In [3]:
import mpl_styles
from matplotlib import pyplot as plt
import numpy as np
%pylab inline
Populating the interactive namespace from numpy and matplotlib
In [4]:
# We define some x and y values
x1 = range(10)
x2 = np.random.rand(100)
y1 = np.random.randn(10)
y2 = np.random.rand(100)

mpl_styles provide some decorators to decorate your matplotlib plots. Some styles are included, 'gg', 'gg2', 'probpro', 'pybo', 'r'.

'gg', 'probpro' and 'r' are adapted from matplotlibrc demo files developed by Ryan Dale.

'gg2' is adapted from matplotlibrc developed by Huy Nguyen.

'pybo' uses the pybonacci logo colors.

It is very easy to include your own style. Just define your rc params in a dictionary and include them in a new decorator. Then make a 'Pull Request' to this repo. It would be nice to see a gallery of beatiful styles here.

Otherwise, if you don't want to share your beatiful matplotlib configuration you can use your own styles using my_style decorator which accepts a dictionary with your rc params.

To use a style you just have to create your function with your plot and decorate the function with the decorator you want to use. See some dummy examples below:

The 'gg' style:

In [5]:
@mpl_styles.gg_style
def ggplot():
    plt.subplot(2,2,1)
    plt.plot(x1,y1)
    plt.plot(x1,y1-1)
    plt.plot(x1,y1-2)
    plt.plot(x1,y1-3)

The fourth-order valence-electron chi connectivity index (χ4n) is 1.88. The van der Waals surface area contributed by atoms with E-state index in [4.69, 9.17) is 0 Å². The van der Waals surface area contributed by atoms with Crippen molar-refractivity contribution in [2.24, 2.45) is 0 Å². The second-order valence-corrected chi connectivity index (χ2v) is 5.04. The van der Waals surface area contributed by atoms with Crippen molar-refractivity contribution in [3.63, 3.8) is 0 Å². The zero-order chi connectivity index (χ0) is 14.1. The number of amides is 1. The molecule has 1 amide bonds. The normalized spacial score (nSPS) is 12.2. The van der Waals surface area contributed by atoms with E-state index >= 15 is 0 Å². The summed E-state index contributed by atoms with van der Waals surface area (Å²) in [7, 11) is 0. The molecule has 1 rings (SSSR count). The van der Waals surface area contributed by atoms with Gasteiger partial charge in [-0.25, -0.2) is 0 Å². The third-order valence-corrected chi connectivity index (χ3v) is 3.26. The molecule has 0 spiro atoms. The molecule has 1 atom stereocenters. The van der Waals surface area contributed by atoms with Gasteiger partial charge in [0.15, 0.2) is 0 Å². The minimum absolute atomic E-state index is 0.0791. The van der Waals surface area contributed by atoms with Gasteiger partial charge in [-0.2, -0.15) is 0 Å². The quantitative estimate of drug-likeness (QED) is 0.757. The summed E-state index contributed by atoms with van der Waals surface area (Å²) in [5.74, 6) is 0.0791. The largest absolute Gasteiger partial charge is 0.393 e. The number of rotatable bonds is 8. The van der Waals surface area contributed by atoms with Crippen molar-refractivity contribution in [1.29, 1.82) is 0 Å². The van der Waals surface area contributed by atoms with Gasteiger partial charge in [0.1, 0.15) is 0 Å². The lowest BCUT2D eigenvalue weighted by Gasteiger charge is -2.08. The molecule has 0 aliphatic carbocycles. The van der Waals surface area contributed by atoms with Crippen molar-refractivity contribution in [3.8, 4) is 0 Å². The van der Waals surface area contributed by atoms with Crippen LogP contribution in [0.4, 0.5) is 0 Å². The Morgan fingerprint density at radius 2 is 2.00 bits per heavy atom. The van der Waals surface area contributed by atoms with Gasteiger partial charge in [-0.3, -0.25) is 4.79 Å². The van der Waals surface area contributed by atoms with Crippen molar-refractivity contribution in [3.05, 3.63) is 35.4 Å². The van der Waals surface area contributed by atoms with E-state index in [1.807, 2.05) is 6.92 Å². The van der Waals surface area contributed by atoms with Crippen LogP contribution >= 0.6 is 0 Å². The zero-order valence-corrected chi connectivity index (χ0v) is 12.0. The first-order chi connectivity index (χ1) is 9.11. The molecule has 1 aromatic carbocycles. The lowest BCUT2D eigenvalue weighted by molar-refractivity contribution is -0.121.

plt.plot(x1,y1-4)
    plt.subplot(2,2,2)
    plt.scatter(x2, y2)
    plt.subplot(2,2,3)
    plt.bar(x1, y1)
In [6]:
ggplot()

The 'gg2' style

In [18]:
@mpl_styles.gg2_style
def gg2plot():
    plt.subplot(2,2,1)
    plt.plot(x1,y1)
    plt.plot(x1,y1-1)
    plt.plot(x1,y1-2)
    plt.plot(x1,y1-3)
    plt.plot(x1,y1-4)
    plt.subplot(2,2,2)
    plt.scatter(x2, y2)
    plt.subplot(2,2,3)
    plt.bar(x1, y1)
In [19]:
gg2plot()

The 'probpro' style

In [20]:
@mpl_styles.probpro_style
def ppplot():
    plt.subplot(2,2,1)
    plt.plot(x1,y1)
    plt.plot(x1,y1-1)
    plt.plot(x1,y1-2)
    plt.plot(x1,y1-3)
    plt.plot(x1,y1-4)
    plt.subplot(2,2,2)
    plt.scatter(x2, y2)
    plt.subplot(2,2,3)
    plt.bar(x1, y1)
In [21]:
ppplot()

The 'pybo' style

In [22]:
@mpl_styles.pybo_style
def pyboplot():
    plt.subplot(2,2,1)
    plt.plot(x1,y1)
    plt.plot(x1,y1-1)
    plt.plot(x1,y1-2)
    plt.plot(x1,y1-3)
    plt.plot(x1,y1-4)
    plt.subplot(2,2,2)
    plt.scatter(x2, y2)
    plt.subplot(2,2,3)
    plt.bar(x1, y1)
In [23]:
pyboplot()

The 'r' style

In [24]:
@mpl_styles.r_style
def rplot():
    plt.subplot(2,2,1)
    plt.plot(x1,y1)
    plt.plot(x1,y1-1)
    plt.plot(x1,y1-2)
    plt.plot(x1,y1-3)
    plt.plot(x1,y1-4)
    plt.subplot(2,2,2)
    plt.scatter(x2, y2)
    plt.subplot(2,2,3)
    plt.bar(x1, y1)
In [25]:
rplot()

Your own style using a dictionary of rc params as an argument for the decorator

In [26]:
params = {'lines.linewidth':5, 'axes.facecolor': '999999'}
@mpl_styles.my_style(params)
def myplot():
    plt.subplot(2,2,1)
    plt.plot(x1,y1)
    plt.plot(x1,y1-1)
    plt.plot(x1,y1-2)
    plt.plot(x1,y1-3)
    plt.plot(x1,y1-4)
    plt.subplot(2,2,2)
    plt.scatter(x2, y2)
    plt.subplot(2,2,3)
    plt.bar(x1, y1)
In [27]:
myplot()

A plot using the default style of the IPython notebook

In [28]:
plt.plot(x1, y1)
Out[28]:
[<matplotlib.lines.Line2D at 0x7fec083c3310>]